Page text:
Some COVID-19 patients may not regain as long as THREE YEARS, experts argue

People who have lost their sense of smell after being infected with COVID-19 may only fully recover after three years, an expert believes.

Losing the sense of smell, having a weakened sense of smell — or anosmia, as the condition is officially called — or an abnormal sense of smell are all common symptoms of COVID-19.

For many with milder cases of the virus, this may be the most serious symptom they suffer from.

Dr Carl Philpott, a professor of rhinology and olfactology at the University of East Anglia, in Norwich, England, told Insider that patients with the most severe case of anosmia can wait years to recover due to the amount of time to retrain the senses.

A UK expert predicts it could take up to three years for all people with long-term anosmia to fully regain their scent geur

“For the people who get such long-lasting disruptions, there’s a theory that some of these people get a deeper invasion of the brain from the virus,” Philpott told Insider.

His theory is based on studies that looked at the brains of patients who died of Severe Acute Respiratory Syndrome (SARS), a cousin of the new virus.

“But the jury is still out on the exact mechanism that causes this long-term deformation,” Philpott added.

One study found that an estimated 86 percent of people who contract the virus temporarily lose their sense of smell.

However, a vast majority of people will regain their scent after just a few months.

Sophia Ankel's sense of smell (pictured) has been ruined in recent months after she contracted COVID early in the pandemic

Sophia Ankel’s sense of smell (pictured) has been ruined in recent months after she contracted COVID early in the pandemic

A study published in June found that more than 80 percent of people recovered their bodies within the first four months.

However, for the small group that do not regain their scent soon, it is unknown how long it would take for them to fully regain their facilities.

The June survey found that five percent of people still hadn’t fully recovered their scent a year later, with no timetable for their return.

One of those people in Sophia Ankel, a journalist at Insider, wrote a first person piece about her struggles since she contracted COVID-19 in March 2020.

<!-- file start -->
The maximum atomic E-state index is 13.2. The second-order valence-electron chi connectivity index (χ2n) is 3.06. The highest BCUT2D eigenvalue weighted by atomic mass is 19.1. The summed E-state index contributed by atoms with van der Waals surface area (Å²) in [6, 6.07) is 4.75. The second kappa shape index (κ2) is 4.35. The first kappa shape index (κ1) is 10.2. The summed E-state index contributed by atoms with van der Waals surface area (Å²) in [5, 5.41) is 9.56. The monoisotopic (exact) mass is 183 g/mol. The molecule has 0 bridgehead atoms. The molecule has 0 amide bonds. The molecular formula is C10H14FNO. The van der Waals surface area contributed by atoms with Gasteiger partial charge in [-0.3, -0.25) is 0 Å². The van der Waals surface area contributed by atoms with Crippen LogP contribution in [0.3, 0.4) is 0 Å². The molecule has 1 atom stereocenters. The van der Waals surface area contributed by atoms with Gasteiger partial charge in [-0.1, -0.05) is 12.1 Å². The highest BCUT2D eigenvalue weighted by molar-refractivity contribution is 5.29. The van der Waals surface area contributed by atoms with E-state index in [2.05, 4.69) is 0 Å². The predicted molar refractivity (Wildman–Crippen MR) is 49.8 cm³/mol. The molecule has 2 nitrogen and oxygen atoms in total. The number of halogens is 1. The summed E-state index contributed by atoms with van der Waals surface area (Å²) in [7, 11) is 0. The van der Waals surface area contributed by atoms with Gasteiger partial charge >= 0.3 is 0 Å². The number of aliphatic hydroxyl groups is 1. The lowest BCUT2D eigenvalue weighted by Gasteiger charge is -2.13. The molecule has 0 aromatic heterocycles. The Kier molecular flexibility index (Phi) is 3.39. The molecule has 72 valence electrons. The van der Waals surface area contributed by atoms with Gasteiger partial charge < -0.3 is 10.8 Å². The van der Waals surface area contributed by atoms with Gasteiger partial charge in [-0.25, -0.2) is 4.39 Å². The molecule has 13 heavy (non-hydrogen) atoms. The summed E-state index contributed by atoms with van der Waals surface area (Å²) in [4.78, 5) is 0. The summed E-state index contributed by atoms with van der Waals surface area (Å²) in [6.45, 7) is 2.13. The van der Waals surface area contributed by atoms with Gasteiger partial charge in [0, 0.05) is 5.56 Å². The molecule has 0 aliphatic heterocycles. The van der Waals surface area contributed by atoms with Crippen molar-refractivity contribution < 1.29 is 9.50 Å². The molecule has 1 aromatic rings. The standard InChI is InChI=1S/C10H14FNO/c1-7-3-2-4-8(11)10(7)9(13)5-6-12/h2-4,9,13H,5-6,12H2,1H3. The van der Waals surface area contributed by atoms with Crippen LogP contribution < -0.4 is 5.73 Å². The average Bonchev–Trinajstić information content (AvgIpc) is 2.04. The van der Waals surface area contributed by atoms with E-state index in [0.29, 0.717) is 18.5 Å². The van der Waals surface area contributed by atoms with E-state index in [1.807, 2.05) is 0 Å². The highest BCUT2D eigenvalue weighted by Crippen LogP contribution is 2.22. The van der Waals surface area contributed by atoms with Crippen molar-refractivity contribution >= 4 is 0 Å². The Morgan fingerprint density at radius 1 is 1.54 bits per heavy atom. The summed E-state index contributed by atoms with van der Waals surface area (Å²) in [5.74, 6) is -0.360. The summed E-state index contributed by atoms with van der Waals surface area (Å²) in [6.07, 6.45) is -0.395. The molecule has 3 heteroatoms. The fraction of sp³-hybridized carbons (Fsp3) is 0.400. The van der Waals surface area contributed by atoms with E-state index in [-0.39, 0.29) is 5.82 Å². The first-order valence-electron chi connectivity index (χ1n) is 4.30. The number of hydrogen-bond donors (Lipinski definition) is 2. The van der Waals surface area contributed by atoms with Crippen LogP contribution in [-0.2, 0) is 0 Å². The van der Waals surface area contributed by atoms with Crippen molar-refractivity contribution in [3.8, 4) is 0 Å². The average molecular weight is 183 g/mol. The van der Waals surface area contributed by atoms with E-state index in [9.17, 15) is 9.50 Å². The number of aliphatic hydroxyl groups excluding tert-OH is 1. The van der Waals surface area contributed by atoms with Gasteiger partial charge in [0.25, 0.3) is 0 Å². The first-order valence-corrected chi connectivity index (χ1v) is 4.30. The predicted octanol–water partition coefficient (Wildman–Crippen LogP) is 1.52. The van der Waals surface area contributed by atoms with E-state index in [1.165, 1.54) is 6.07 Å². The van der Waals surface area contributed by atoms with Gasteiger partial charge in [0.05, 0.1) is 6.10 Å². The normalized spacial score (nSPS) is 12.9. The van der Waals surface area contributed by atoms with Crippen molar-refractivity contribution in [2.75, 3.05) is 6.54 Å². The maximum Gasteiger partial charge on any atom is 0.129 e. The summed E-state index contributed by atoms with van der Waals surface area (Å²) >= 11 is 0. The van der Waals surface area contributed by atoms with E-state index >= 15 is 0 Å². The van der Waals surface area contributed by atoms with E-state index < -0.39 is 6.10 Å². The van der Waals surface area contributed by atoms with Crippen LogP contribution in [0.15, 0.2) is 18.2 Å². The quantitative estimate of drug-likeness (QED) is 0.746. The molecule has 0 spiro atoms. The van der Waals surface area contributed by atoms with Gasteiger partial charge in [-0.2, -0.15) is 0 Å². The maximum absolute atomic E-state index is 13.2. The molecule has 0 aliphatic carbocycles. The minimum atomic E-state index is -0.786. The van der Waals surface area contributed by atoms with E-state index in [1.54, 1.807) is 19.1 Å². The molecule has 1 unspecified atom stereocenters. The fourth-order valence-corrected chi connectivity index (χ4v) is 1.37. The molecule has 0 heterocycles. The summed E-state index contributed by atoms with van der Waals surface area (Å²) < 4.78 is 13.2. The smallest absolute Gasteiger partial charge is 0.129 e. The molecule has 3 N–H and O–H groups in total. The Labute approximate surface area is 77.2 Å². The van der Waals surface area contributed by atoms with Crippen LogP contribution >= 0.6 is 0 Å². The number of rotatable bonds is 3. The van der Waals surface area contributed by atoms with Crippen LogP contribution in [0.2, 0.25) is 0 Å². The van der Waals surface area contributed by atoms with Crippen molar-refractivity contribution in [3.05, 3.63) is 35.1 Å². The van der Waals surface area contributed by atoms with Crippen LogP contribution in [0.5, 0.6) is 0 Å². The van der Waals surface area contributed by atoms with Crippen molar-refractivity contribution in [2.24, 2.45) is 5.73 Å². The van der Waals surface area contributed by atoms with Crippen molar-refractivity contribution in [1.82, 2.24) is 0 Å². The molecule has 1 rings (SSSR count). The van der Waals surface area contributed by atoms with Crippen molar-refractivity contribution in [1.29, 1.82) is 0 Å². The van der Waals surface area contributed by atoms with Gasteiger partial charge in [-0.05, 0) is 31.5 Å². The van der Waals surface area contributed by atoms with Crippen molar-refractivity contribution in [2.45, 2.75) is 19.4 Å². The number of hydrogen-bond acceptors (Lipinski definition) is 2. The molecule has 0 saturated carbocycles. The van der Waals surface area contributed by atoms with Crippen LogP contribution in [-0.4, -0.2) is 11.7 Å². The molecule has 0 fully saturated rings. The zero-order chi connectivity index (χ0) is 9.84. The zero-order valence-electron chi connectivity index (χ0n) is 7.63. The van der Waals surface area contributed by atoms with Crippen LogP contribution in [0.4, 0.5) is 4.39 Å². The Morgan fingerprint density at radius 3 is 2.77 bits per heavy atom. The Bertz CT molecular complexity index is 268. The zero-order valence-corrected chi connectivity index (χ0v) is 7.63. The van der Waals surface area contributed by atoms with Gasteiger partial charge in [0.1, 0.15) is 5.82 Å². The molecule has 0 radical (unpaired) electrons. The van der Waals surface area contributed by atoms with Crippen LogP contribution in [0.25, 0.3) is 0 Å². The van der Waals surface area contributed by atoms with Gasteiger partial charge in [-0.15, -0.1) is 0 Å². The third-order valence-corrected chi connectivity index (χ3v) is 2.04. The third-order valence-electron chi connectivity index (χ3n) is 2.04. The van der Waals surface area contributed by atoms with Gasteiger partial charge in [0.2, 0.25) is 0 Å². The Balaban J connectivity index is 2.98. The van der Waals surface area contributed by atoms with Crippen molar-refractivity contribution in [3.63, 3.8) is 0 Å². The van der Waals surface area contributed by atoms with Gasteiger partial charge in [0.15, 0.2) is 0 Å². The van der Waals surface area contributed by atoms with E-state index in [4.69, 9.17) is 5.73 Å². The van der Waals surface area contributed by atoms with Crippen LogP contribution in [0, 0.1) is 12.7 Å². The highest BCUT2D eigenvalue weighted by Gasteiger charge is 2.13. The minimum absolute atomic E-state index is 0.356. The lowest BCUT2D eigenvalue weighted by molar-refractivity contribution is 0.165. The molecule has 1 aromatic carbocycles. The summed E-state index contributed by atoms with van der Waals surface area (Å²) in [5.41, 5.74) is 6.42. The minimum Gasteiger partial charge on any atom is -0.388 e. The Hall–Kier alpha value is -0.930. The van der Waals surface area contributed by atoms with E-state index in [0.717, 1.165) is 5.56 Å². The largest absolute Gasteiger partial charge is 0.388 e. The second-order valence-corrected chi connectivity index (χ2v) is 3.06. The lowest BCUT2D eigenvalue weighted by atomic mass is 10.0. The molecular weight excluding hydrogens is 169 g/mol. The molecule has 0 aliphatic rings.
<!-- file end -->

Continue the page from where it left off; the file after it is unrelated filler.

“It was a completely surreal experience, especially since loss of sense or smell – also known as anosmia – was not officially recognized as a COVID-19 symptom at the time,” she wrote.

“So when my nose started picking up some aromas three months later, I was delighted. Only this time it wasn’t the same and it hasn’t been the same since.’

She calls her condition “COVID odor” because many aromas have been replaced for her by the smell of garbage and sweat.

“If people develop an aversion to food, that can become a big problem,” Philpott told Insider.

“Not only from a nutritional point of view, which will definitely help some people lose weight… but it can also lead to a feeling of depression and isolation.”

Experts still don’t know what causes anosmia in COVID patients, and without knowing a cause, developing a treatment is also difficult.

Philpott knows that some scent therapy techniques — like strong, pleasant smelling, things like roses and lemons — can help people redevelop their scent.

“The natural history shows that it will probably get better with time,” he told Insider.

Anosmia isn’t the only long-term condition people can develop in response to COVID-19.

Long-haul COVID’ is another condition in which some people who have recovered from the virus will still feel symptoms such as intense fatigue months – or possibly years – later.

The cause of the condition is unknown, making treatments difficult to develop as well.

The long-term effects of COVID will be a long-term problem for medical experts across the country as they learn to cope with the fall of the virus that took over the world for a year.

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